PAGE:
Iowa football's thrashing of Nebraska ends a wild and crazy November ride

Mark Emmert
Hawk Central

LINCOLN, Neb. — If you’re an Iowa football fan wondering how the Hawkeyes can look so good at times and so poor at others, the players can sympathize.

“I’m not even going to try to explain it,” safety Jake Gervase said after Iowa’s nonsensical November ended with a soul-crushing, coach-firing 56-14 demolition of Nebraska on Friday.

“We win as a team. We lose as a team. We came out and we executed (Friday) and fortunately enough we get one more chance in a bowl game.”

Iowa defensive end Parker Hesse (bottom) and lineman Nathan Bazata team up to crumple Nebraska quarterback Tanner Lee for a sack in Iowa's 56-14 win on Friday, Nov. 24, 2017, at Memorial Stadium in Lincoln, Neb.

That bowl game, which will be revealed next Sunday, will be the final chapter of a head-scratching 2017 season for Iowa. The Hawkeyes finished the regular season 7-5, but only 4-5 in Big Ten Conference play.

There were historic wins and epic losses. And that was just in November.

Hawkeyes coach Kirk Ferentz was asked to account for Iowa’s 2-2 record this month, which began with a whipping of then-No. 3 Ohio State and ended with the most points the Hawkeyes have ever put up against the rival Cornhuskers. In between was a staggering 66-yard performance in a lopsided loss at Wisconsin and a flat performance  in a home finale setback to up-and-coming Purdue.

Ferentz started by saying he’d rather wait till the end of the year to evaluate all that’s happened. But November was a puzzle all its own, so Ferentz gamely tried to sort things out, his answer as circuitous as his team’s previous four games.

“We certainly got off to a good start (55-24 over the Buckeyes, check). And then the second week, in my mind at least, as it stands currently, played the best team in the league (the Badgers are 11-0) in their stadium in a tough environment, and they were playing about as good as I’ve seen them play, so that was a bad beating (38-14, with no Iowa offensive points, check). Last week we didn’t perform as well as the team we played (Purdue) and they’re a team to me that’s been trending upward, especially on defense, and we weren’t up to that challenge (a 24-15 Boilermakers win that wasn’t as close as that score indicates, check),’’ Ferentz said.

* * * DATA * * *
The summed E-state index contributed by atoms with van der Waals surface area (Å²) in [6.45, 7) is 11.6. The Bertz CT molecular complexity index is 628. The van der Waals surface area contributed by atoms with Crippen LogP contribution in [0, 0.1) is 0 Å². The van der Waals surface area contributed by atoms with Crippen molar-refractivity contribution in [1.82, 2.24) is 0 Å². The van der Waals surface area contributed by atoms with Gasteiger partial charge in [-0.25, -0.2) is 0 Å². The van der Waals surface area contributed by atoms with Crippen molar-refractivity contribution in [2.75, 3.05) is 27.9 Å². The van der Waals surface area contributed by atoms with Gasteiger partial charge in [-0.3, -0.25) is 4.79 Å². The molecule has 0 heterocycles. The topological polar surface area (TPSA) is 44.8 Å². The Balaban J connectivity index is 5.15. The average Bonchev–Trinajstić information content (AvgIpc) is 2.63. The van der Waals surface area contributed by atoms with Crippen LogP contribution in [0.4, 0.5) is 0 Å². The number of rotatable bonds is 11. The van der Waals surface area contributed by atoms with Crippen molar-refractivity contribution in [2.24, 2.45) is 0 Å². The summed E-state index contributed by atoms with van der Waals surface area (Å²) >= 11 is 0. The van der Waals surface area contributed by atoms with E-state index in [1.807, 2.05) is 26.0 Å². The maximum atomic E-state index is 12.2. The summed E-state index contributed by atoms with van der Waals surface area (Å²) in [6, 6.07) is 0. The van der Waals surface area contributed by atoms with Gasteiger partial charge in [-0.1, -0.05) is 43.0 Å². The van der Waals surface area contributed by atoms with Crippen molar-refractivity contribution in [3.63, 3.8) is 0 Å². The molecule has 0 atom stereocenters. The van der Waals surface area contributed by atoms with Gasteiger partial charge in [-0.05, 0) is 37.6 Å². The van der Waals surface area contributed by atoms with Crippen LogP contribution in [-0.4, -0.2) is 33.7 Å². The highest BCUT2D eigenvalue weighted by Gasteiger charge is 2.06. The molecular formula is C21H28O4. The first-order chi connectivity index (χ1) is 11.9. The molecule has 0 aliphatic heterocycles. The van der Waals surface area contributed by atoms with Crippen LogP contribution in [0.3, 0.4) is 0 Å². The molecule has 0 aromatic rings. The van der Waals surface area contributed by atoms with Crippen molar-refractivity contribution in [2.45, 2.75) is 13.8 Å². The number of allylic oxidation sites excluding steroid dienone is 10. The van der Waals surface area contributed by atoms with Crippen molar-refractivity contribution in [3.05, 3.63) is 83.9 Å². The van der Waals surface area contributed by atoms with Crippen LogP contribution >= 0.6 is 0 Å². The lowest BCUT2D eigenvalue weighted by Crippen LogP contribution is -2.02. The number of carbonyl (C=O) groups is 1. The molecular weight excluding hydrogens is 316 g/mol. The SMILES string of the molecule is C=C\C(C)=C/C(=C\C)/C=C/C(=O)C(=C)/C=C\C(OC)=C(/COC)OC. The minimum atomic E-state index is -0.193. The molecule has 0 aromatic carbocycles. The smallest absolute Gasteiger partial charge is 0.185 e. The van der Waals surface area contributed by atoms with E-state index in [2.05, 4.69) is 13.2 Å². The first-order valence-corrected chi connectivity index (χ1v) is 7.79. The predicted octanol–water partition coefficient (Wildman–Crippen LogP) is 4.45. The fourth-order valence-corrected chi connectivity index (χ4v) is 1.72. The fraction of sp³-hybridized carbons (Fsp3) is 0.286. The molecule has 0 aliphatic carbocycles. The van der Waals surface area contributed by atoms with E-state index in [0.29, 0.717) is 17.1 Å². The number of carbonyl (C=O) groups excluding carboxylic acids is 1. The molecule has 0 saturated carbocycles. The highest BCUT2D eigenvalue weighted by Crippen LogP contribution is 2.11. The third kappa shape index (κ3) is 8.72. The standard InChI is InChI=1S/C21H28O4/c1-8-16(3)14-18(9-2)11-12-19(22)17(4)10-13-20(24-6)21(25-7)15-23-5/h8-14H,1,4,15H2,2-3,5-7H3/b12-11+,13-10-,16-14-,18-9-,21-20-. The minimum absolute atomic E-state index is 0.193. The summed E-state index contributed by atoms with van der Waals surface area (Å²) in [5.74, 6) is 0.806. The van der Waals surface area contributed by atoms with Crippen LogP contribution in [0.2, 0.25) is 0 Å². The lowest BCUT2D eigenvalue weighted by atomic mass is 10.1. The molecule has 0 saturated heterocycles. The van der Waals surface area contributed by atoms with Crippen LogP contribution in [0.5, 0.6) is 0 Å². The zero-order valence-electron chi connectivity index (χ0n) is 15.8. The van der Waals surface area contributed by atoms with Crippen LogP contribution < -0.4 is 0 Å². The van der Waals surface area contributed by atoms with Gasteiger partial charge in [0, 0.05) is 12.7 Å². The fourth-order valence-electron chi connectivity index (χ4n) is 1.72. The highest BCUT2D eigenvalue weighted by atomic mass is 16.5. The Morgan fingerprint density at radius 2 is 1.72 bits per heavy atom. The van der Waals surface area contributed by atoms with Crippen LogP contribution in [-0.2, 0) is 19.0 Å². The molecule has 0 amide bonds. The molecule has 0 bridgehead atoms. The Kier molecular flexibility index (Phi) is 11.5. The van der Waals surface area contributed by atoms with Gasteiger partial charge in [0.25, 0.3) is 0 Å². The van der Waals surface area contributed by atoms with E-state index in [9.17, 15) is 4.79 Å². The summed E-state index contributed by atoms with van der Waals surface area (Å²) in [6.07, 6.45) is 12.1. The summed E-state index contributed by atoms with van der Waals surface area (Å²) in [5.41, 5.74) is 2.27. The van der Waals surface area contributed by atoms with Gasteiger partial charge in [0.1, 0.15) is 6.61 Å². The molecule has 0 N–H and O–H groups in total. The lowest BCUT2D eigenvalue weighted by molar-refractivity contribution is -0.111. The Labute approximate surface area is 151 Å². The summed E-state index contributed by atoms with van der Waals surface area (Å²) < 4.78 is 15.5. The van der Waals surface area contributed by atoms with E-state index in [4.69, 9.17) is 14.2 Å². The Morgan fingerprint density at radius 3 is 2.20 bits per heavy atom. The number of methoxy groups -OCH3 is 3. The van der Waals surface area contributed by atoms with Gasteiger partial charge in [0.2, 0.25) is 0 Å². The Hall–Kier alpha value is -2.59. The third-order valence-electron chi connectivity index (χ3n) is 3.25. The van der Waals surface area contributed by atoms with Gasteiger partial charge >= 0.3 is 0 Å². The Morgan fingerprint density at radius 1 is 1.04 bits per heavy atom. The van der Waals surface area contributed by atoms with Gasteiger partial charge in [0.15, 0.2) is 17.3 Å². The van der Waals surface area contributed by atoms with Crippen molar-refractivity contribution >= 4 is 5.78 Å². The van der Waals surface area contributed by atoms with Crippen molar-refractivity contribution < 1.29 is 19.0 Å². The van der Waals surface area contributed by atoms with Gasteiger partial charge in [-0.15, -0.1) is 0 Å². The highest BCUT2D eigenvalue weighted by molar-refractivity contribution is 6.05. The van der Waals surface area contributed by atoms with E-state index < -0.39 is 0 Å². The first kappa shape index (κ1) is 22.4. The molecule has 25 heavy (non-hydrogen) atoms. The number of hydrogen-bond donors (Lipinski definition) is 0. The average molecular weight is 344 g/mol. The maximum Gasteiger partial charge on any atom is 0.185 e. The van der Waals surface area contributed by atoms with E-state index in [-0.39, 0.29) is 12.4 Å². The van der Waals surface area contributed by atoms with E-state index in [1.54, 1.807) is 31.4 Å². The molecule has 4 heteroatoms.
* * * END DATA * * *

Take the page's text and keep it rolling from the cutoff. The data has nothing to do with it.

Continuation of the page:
“No one was feeling good last weekend and the guys went back to work and did something about it (the 56-14 Black Friday thrashing of Nebraska, which fired coach Mike Riley on Saturday, check). We’re 2-2 on the month. Not what you want necessarily but the way we trended upward, I’m certainly happy about that.”

So many checks, so little balance.

The biggest positive for the Hawkeyes in their final month was that the running attack, so vital to this team’s fortunes, appeared to resurface. Iowa failed to out-rush a single Big Ten opponent in September and October. No wonder the team lost three of those five games, the only two wins coming in home matchups with the worst team in the league (Illinois) and a Minnesota squad that hasn’t found an identity yet under first-year coach P.J. Fleck.

Iowa broke loose for 244 yards on the ground against the Buckeyes. The Badgers stopped the Hawkeyes in their tracks the next week (25 yards on 26 carries). But Iowa outrushed the Boilermakers 82-65 and then sliced up the Huskers with 313 yards and six touchdowns on the ground. That was not only the best performance of the season, but the fifth-highest rushing total in Ferentz’s 19 seasons as head coach.

So that’s a sliver of hope for a Hawkeye team that has seemed to be living on the margins throughout an up-and-down season. The Blue Angels haven’t experienced as many changes in altitude as this team this fall.

“Ending the regular season on a positive note, taking a trophy back to Iowa City, it’s going to give us some momentum going into bowl prep,” a smiling Gervase said after a well-earned victory.

The goal of that bowl-game preparation is to end a seven-year winless streak in postseason contests. Iowa’s defense, which has been solid most of the year, won’t be the unknown quantity.

It will be the Hawkeye offense. Which one will show up — the one that dismantled Ohio State and Nebraska, or the one that bogged down against Wisconsin and Purdue?

That’s the question for December.

Hawkeye senior defensive tackle Nathan Bazata, a Nebraska native, was just happy to end a topsy-turvy November with the answer he wanted to the challenge he had posed to his team heading into Friday’s game.

“Are we going to get up and compete?” Bazata wondered. “Or are we just going to roll over?”

The Hawkeyes rolled over Nebraska all right. What happens next seems to be anyone’s guess.